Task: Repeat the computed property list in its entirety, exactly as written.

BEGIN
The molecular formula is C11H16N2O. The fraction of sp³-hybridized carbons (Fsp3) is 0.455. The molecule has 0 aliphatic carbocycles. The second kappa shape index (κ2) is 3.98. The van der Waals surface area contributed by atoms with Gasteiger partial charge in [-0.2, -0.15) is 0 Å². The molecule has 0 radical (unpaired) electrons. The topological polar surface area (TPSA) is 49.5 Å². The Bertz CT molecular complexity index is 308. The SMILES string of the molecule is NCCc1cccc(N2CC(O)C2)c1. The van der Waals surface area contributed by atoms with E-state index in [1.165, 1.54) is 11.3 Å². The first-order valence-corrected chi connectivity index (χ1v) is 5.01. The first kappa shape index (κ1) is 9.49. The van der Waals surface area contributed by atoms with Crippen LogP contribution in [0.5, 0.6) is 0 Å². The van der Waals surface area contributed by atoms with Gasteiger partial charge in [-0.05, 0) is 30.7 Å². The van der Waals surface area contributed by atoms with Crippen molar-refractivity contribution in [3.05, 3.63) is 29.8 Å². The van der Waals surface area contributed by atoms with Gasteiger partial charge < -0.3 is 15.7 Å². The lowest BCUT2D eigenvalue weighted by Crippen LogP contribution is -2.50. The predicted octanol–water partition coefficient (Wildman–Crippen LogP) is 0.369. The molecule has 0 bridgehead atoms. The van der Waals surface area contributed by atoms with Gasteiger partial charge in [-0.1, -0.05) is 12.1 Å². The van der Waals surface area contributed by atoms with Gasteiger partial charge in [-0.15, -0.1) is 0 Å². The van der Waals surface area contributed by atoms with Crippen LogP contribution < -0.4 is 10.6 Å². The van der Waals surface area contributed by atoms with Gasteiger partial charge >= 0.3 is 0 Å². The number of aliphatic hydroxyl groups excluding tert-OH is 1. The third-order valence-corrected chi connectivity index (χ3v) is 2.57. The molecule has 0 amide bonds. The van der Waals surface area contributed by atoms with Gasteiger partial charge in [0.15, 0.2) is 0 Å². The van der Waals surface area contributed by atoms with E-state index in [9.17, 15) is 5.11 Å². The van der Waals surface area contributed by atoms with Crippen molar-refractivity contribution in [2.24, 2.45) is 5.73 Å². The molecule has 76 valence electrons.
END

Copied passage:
The molecular formula is C11H16N2O. The fraction of sp³-hybridized carbons (Fsp3) is 0.455. The molecule has 0 aliphatic carbocycles. The second kappa shape index (κ2) is 3.98. The van der Waals surface area contributed by atoms with Gasteiger partial charge in [-0.2, -0.15) is 0 Å². The molecule has 0 radical (unpaired) electrons. The topological polar surface area (TPSA) is 49.5 Å². The Bertz CT molecular complexity index is 308. The SMILES string of the molecule is NCCc1cccc(N2CC(O)C2)c1. The van der Waals surface area contributed by atoms with E-state index in [1.165, 1.54) is 11.3 Å². The first-order valence-corrected chi connectivity index (χ1v) is 5.01. The first kappa shape index (κ1) is 9.49. The van der Waals surface area contributed by atoms with Crippen LogP contribution in [0.5, 0.6) is 0 Å². The van der Waals surface area contributed by atoms with Gasteiger partial charge in [-0.05, 0) is 30.7 Å². The van der Waals surface area contributed by atoms with Crippen molar-refractivity contribution in [3.05, 3.63) is 29.8 Å². The van der Waals surface area contributed by atoms with Gasteiger partial charge < -0.3 is 15.7 Å². The lowest BCUT2D eigenvalue weighted by Crippen LogP contribution is -2.50. The predicted octanol–water partition coefficient (Wildman–Crippen LogP) is 0.369. The molecule has 0 bridgehead atoms. The van der Waals surface area contributed by atoms with Gasteiger partial charge in [-0.1, -0.05) is 12.1 Å². The van der Waals surface area contributed by atoms with Gasteiger partial charge in [-0.15, -0.1) is 0 Å². The van der Waals surface area contributed by atoms with Crippen LogP contribution < -0.4 is 10.6 Å². The van der Waals surface area contributed by atoms with Gasteiger partial charge >= 0.3 is 0 Å². The number of aliphatic hydroxyl groups excluding tert-OH is 1. The third-order valence-corrected chi connectivity index (χ3v) is 2.57. The molecule has 0 amide bonds. The van der Waals surface area contributed by atoms with Gasteiger partial charge in [0.15, 0.2) is 0 Å². The van der Waals surface area contributed by atoms with E-state index in [9.17, 15) is 5.11 Å². The van der Waals surface area contributed by atoms with Crippen molar-refractivity contribution in [2.24, 2.45) is 5.73 Å². The molecule has 76 valence electrons.